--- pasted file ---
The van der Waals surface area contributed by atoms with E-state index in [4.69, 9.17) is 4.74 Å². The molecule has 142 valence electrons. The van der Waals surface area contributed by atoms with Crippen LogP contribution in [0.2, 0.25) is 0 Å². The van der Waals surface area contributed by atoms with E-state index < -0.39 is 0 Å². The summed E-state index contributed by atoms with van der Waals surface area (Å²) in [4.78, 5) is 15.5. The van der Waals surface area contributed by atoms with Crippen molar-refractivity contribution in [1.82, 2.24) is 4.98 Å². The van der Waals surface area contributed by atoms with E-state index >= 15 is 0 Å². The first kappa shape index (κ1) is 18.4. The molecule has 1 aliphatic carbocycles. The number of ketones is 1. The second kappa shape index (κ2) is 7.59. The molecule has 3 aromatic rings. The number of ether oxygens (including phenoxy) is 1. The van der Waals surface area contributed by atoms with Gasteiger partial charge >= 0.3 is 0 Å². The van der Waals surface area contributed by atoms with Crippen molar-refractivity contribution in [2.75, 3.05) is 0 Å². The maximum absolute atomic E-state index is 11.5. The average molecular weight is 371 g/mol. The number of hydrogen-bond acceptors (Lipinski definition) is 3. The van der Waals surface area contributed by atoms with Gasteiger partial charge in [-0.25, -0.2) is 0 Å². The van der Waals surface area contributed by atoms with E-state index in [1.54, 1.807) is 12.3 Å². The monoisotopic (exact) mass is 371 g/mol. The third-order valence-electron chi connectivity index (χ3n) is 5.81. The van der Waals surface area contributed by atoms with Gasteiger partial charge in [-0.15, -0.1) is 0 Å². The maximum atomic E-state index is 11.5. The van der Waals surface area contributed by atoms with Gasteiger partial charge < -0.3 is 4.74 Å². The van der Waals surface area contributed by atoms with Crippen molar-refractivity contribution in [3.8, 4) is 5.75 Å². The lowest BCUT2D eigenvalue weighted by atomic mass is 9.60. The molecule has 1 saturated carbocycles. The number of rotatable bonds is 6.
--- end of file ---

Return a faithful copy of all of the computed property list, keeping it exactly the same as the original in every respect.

The van der Waals surface area contributed by atoms with E-state index in [4.69, 9.17) is 4.74 Å². The molecule has 142 valence electrons. The van der Waals surface area contributed by atoms with Crippen LogP contribution in [0.2, 0.25) is 0 Å². The van der Waals surface area contributed by atoms with E-state index < -0.39 is 0 Å². The summed E-state index contributed by atoms with van der Waals surface area (Å²) in [4.78, 5) is 15.5. The van der Waals surface area contributed by atoms with Crippen molar-refractivity contribution in [1.82, 2.24) is 4.98 Å². The van der Waals surface area contributed by atoms with E-state index >= 15 is 0 Å². The first kappa shape index (κ1) is 18.4. The molecule has 1 aliphatic carbocycles. The number of ketones is 1. The second kappa shape index (κ2) is 7.59. The molecule has 3 aromatic rings. The number of ether oxygens (including phenoxy) is 1. The van der Waals surface area contributed by atoms with Gasteiger partial charge >= 0.3 is 0 Å². The van der Waals surface area contributed by atoms with Crippen molar-refractivity contribution in [2.75, 3.05) is 0 Å². The maximum absolute atomic E-state index is 11.5. The average molecular weight is 371 g/mol. The number of hydrogen-bond acceptors (Lipinski definition) is 3. The van der Waals surface area contributed by atoms with Gasteiger partial charge in [-0.25, -0.2) is 0 Å². The van der Waals surface area contributed by atoms with E-state index in [1.54, 1.807) is 12.3 Å². The monoisotopic (exact) mass is 371 g/mol. The third-order valence-electron chi connectivity index (χ3n) is 5.81. The van der Waals surface area contributed by atoms with Gasteiger partial charge in [-0.15, -0.1) is 0 Å². The maximum atomic E-state index is 11.5. The van der Waals surface area contributed by atoms with Gasteiger partial charge < -0.3 is 4.74 Å². The van der Waals surface area contributed by atoms with Crippen molar-refractivity contribution in [3.8, 4) is 5.75 Å². The lowest BCUT2D eigenvalue weighted by atomic mass is 9.60. The molecule has 1 saturated carbocycles. The number of rotatable bonds is 6.